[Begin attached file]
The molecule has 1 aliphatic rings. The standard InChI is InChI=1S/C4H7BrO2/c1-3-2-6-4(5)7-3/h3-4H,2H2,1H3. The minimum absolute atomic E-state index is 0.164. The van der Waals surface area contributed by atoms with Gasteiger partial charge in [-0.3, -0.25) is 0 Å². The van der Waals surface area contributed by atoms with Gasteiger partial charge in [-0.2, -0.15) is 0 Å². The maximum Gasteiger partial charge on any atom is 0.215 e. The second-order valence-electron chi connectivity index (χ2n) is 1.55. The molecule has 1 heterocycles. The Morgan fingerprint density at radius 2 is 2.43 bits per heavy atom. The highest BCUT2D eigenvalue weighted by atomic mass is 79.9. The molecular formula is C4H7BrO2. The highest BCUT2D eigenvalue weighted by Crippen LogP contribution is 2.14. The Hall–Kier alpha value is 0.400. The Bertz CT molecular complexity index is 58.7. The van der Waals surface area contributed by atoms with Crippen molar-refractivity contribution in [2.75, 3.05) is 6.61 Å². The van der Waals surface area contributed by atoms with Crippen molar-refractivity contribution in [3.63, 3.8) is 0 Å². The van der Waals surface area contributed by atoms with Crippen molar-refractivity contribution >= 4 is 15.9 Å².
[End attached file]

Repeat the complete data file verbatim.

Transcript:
The molecule has 1 aliphatic rings. The standard InChI is InChI=1S/C4H7BrO2/c1-3-2-6-4(5)7-3/h3-4H,2H2,1H3. The minimum absolute atomic E-state index is 0.164. The van der Waals surface area contributed by atoms with Gasteiger partial charge in [-0.3, -0.25) is 0 Å². The van der Waals surface area contributed by atoms with Gasteiger partial charge in [-0.2, -0.15) is 0 Å². The maximum Gasteiger partial charge on any atom is 0.215 e. The second-order valence-electron chi connectivity index (χ2n) is 1.55. The molecule has 1 heterocycles. The Morgan fingerprint density at radius 2 is 2.43 bits per heavy atom. The highest BCUT2D eigenvalue weighted by atomic mass is 79.9. The molecular formula is C4H7BrO2. The highest BCUT2D eigenvalue weighted by Crippen LogP contribution is 2.14. The Hall–Kier alpha value is 0.400. The Bertz CT molecular complexity index is 58.7. The van der Waals surface area contributed by atoms with Crippen molar-refractivity contribution in [2.75, 3.05) is 6.61 Å². The van der Waals surface area contributed by atoms with Crippen molar-refractivity contribution in [3.63, 3.8) is 0 Å². The van der Waals surface area contributed by atoms with Crippen molar-refractivity contribution >= 4 is 15.9 Å².